Jerry Tartaglia

Jerry Tartaglia: Jack Smith and the Glamour of Sharkbait
Mittwoch, 21. November 2012, 19 Uhr, Aula

Jerry Tartaglia is an experimental filmmaker and writer whose work in Experimental Film and Queer Cinema spans four decades. He studied with the Abstract Expressionist Painter, Harry Koursaros, who introduced him to the work of Jack Smith, Jonas Mekas, and Gregory Markopoulos. Later, he co-founded Berks Filmmakers Inc, one of the longest surviving Micro-Cinema Showcases for Experimental Media Art in the U.S. In the 1970s he produced his lost feature, Lawless with Warhol Factory star Pope Ondine. He also assisted Tony Conrad in the manufacture & production of the Yellow Movie series in 1973. He was the first to write about the gay sensibility in American Avant-Garde film (1977) and his work is an ongoing examination of Identity and media politics through Cinema. The A.I.D.S. Trilogy (A.I.D.S.C..R.E.A.M., Ecce Homo, and Final Solutions) made during the early days of the epidemic in America, has been screened around the world.
His work was included in the Century-end retrospective at the Whitney Museum of American Art, "The Art of the 20th Century." Seven of his films have been premiered at the Berlinale since 1990. In 1993 he was one of the twelve artists who created the Red Ribbon as a symbol of A.I.D.S. awareness through the Artists' Caucus of Visual AIDS in NYC, paving the way for awareness ribbons of all kinds. In the early 1990s, he began the work of restoring and preserving the film legacy of Jack Smith. He reconstructed Smith's three feature films and eleven shorts for the Smith Estate, and in 2011 restored the Smith oeuvre for the Barbara Gladstone Gallery in NYC.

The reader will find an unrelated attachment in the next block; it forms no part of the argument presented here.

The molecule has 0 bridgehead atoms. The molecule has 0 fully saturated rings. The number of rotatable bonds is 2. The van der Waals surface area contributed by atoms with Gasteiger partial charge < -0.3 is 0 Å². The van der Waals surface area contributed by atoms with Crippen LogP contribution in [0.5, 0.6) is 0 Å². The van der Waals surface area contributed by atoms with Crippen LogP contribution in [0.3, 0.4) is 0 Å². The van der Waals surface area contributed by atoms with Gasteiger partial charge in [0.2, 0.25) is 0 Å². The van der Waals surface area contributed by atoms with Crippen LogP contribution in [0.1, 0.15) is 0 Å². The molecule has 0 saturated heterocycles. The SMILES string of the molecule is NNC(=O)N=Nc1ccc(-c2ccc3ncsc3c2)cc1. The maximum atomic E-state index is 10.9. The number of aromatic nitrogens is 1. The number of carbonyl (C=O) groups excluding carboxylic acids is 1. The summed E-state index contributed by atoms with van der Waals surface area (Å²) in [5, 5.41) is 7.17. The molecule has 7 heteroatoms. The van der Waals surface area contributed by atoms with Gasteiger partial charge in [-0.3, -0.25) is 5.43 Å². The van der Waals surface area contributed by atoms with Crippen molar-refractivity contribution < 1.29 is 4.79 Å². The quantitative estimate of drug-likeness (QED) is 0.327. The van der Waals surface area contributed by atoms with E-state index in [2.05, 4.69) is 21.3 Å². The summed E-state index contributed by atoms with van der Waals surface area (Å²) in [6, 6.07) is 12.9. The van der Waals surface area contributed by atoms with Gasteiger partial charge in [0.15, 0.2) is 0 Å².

His recent work in Live Film Performance premiered at MIX 24, the NY Queer Media Festival, and uses celluloid film, digital imaging, and live action to explore the element of Presence in moving image art. He also teaches Cinema, writing, and media production.

Jerry Tartaglia will discuss the horror of celluloid film preservation and the pitfalls of restoring the Jack Smith film oeuvre in an environment of art sharks, manic lobsters and dead fish.